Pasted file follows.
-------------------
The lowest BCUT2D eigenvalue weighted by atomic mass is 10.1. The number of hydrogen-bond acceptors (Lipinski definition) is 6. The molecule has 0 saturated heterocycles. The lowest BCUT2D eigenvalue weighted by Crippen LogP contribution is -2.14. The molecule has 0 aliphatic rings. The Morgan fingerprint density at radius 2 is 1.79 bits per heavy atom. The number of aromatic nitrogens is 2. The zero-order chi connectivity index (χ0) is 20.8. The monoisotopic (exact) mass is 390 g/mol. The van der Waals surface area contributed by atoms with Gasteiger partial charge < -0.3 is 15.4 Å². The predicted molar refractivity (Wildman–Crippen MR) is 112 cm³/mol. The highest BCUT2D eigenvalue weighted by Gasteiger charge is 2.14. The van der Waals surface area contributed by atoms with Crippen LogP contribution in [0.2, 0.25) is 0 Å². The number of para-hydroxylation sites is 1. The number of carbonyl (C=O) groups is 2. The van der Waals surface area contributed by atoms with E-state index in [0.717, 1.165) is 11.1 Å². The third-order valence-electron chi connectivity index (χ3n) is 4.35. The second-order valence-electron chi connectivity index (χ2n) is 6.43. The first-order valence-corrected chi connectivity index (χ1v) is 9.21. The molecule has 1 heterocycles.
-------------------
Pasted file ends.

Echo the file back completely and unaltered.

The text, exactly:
The lowest BCUT2D eigenvalue weighted by atomic mass is 10.1. The number of hydrogen-bond acceptors (Lipinski definition) is 6. The molecule has 0 saturated heterocycles. The lowest BCUT2D eigenvalue weighted by Crippen LogP contribution is -2.14. The molecule has 0 aliphatic rings. The Morgan fingerprint density at radius 2 is 1.79 bits per heavy atom. The number of aromatic nitrogens is 2. The zero-order chi connectivity index (χ0) is 20.8. The monoisotopic (exact) mass is 390 g/mol. The van der Waals surface area contributed by atoms with Gasteiger partial charge < -0.3 is 15.4 Å². The predicted molar refractivity (Wildman–Crippen MR) is 112 cm³/mol. The highest BCUT2D eigenvalue weighted by Gasteiger charge is 2.14. The van der Waals surface area contributed by atoms with Crippen LogP contribution in [0.2, 0.25) is 0 Å². The number of para-hydroxylation sites is 1. The number of carbonyl (C=O) groups is 2. The van der Waals surface area contributed by atoms with E-state index in [0.717, 1.165) is 11.1 Å². The third-order valence-electron chi connectivity index (χ3n) is 4.35. The second-order valence-electron chi connectivity index (χ2n) is 6.43. The first-order valence-corrected chi connectivity index (χ1v) is 9.21. The molecule has 1 heterocycles.